Friday, October 2, 2009
Positioning this, placing that
Collage: Mladen Bizumic, Ava Seymour, Richard Maloy, John Nixon, Gordon Walters
16 September - 3 October 2009
Collage is one of those techniques we tend to think of as a classic twentieth century method of image construction, but the fact that the Victorians were also entertained by it hints at its flexibility as an application for many different mind sets. This show presents several approaches, most as finished objects for contemplation, but not all.
With Gordon Walters it was an aid for visualising the planned musicality or rhythmic cadences of a koru composition, a means of mentally grasping vertical, horizontal, or diagonal formal connections, and their cumulative weight. Collage for him grew out of his early passion for Surrealism but became not the final artwork but a stage in a process that led to a later more polished result. Placement and scale were gradually worked on simultaneously.
Ava Seymour’s expertise focuses on collages that are constructed in order to be photographed. With the current work her nuances of edge are crucial: tiny shapes harboured inside the scalpel incised contours are formed by overlaid pieces cut out of furnishing or fabric catalogues. While there are delicate textural, patterned and tonal contrasts going on internally, it is along the perimeter, where colour meets the white background field that things get really interesting. Your eye scoots around the edge like a racetrack, enjoying each new corner or projecting bump it encounters.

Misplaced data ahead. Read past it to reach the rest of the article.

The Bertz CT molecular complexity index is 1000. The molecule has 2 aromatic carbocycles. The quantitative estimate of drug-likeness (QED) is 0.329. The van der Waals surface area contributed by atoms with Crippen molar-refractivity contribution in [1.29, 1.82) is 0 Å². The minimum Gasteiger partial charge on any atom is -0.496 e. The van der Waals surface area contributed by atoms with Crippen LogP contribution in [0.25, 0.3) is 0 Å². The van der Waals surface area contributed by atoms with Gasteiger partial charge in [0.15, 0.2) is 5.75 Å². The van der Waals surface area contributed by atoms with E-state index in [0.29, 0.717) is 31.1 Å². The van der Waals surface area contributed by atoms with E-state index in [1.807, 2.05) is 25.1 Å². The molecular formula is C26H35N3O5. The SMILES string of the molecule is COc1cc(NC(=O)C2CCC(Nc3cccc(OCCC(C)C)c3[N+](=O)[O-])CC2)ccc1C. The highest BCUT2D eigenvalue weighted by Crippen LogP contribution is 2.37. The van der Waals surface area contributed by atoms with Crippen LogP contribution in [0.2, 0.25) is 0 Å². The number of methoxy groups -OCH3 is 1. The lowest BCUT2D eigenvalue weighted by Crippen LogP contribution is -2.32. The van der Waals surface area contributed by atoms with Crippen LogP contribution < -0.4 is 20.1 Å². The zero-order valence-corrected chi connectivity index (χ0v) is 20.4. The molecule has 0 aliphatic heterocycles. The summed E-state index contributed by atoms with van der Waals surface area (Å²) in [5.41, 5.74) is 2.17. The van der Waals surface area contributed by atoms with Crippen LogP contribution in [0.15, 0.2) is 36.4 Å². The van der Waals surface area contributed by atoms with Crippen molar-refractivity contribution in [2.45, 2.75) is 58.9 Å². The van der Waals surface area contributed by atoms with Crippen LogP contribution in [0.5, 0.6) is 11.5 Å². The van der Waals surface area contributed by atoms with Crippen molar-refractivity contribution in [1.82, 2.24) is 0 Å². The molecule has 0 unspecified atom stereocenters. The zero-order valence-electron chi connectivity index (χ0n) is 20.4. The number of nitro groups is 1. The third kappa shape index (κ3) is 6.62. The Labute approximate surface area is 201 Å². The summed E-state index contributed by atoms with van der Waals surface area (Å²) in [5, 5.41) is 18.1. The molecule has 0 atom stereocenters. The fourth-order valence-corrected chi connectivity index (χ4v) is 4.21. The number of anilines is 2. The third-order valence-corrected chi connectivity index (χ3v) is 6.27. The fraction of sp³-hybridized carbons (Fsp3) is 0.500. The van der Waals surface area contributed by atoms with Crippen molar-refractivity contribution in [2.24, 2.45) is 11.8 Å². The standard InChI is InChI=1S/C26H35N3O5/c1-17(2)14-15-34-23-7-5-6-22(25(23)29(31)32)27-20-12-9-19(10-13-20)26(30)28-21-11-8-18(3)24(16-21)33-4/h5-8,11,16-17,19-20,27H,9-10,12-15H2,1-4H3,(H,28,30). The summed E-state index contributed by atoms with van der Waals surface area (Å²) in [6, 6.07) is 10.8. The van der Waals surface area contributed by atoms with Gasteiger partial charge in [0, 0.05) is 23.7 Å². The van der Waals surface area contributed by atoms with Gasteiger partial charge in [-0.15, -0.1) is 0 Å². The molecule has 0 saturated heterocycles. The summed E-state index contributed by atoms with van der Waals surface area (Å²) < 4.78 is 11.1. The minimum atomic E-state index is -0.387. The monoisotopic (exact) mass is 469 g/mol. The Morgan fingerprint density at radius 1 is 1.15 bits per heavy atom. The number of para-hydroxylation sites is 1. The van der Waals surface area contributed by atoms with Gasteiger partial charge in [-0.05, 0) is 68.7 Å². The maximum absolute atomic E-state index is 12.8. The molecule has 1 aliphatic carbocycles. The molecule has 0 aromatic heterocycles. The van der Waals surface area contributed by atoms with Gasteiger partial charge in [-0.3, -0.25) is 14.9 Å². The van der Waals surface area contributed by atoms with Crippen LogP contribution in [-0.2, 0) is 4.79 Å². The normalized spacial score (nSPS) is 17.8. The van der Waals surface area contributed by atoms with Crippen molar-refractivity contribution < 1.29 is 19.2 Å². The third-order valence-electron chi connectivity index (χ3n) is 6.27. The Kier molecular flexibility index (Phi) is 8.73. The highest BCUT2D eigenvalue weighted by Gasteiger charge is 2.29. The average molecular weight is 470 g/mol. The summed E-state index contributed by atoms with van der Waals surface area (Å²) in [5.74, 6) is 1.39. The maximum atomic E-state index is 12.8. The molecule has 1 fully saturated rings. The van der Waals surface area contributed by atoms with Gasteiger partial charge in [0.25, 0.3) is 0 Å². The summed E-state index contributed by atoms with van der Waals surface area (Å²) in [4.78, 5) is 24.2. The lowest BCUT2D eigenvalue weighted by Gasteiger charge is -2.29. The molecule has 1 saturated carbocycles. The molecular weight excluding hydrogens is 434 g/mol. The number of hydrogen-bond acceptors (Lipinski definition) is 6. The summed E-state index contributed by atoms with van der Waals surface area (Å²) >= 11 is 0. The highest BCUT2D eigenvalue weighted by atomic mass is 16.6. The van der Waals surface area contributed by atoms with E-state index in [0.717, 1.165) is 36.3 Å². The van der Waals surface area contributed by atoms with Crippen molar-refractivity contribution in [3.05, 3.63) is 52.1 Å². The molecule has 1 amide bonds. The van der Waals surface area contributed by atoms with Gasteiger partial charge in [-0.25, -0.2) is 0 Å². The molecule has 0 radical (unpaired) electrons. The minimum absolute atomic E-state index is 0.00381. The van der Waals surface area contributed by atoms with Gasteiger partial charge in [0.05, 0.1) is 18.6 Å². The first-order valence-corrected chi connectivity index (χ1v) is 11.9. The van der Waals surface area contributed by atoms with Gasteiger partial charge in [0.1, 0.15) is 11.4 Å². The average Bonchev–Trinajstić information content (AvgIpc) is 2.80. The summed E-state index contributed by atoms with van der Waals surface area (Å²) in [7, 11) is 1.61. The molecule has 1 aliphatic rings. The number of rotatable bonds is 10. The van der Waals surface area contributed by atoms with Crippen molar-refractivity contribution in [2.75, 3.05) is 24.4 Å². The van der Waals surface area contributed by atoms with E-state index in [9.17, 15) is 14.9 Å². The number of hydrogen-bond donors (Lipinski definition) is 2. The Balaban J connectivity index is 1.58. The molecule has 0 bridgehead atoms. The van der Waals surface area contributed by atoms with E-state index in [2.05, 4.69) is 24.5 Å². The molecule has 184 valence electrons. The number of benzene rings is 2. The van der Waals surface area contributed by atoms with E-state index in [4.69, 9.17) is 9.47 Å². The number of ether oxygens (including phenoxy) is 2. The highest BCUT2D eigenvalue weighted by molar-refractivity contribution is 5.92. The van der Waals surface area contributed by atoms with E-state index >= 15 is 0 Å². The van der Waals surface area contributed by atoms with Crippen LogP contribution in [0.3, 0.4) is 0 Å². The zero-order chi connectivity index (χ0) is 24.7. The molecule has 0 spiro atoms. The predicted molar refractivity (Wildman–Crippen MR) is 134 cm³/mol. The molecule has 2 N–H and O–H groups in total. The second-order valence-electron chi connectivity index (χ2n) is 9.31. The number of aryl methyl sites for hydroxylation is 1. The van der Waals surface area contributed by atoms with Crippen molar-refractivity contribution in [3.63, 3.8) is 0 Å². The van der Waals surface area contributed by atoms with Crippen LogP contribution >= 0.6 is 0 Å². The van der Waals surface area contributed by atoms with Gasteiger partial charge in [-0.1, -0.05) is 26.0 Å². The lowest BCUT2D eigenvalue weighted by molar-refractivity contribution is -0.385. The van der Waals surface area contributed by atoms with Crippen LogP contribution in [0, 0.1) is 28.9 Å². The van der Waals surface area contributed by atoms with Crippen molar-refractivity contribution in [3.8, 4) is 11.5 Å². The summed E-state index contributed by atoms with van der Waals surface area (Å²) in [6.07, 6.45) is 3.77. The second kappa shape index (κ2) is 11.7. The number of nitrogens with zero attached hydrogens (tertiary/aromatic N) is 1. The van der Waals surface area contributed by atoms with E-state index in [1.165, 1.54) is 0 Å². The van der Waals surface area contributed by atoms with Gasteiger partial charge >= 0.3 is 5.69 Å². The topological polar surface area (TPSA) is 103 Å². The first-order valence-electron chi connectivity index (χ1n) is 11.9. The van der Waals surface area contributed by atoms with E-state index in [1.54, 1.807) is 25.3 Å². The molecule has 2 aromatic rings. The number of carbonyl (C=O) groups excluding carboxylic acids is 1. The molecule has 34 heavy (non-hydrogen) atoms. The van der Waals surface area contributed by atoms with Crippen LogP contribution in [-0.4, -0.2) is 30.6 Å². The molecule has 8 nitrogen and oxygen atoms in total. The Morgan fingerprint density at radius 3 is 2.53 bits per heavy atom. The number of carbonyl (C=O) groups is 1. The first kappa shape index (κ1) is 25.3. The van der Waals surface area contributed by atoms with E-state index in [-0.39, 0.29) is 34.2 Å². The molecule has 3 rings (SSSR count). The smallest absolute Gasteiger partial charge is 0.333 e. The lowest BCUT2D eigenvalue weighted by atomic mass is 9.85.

Richard Maloy, like Seymour, is a gifted photographer, but how his images of improvised sculpture, using his own body with silver foil, fit in here I’m not sure. They don’t appear to be collage at all - whereas Mladen Bizumic’s images for example (on another wall) of sky inside strings of triangular pennants floating in front of Mies van der Rohe buildings are Photoshopped. They definitely have a collage sensibility.
Collage is normally linked to the substance of paper, but because of its twentieth century tradition that developed from Schwitters through Rauschenberg and others, that particular material has been replaced by other possibilities. Collage, it might be argued, is now more about a certain attitude to space, pictorial or real. Jessica Stockholder is a good example of this.
The fifth artist at Crockford's, John Nixon, has paintings from his Experimental Painting Workshop that are often with no added paper. Instead they incorporate other evocative materials like plastic packaging or aluminium strips. These, combined with his buoyant orange panels that allude to early modernism, help create a seductive physicality.
I just can’t imagine contemporary art, literature, or music existing without collage. It is a fundamental disposition inherent in most practice that accentuates the propensity for play - via juxtaposing various properties (semantic or formal) of materials. Since Freud we have been aware of its similarities with dreams, and the pleasures (or terrors) of being surprised by unforeseen connections. Artists who ignore such portable intricacies of placement are almost nonexistent.
(In descending order: Seymour (2),Walters(2), Maloy, Bizumic, Nixon. The Gordon Walters koru collage above (fourth down) is not in the show. However it is a good example of this stage in his painting process.)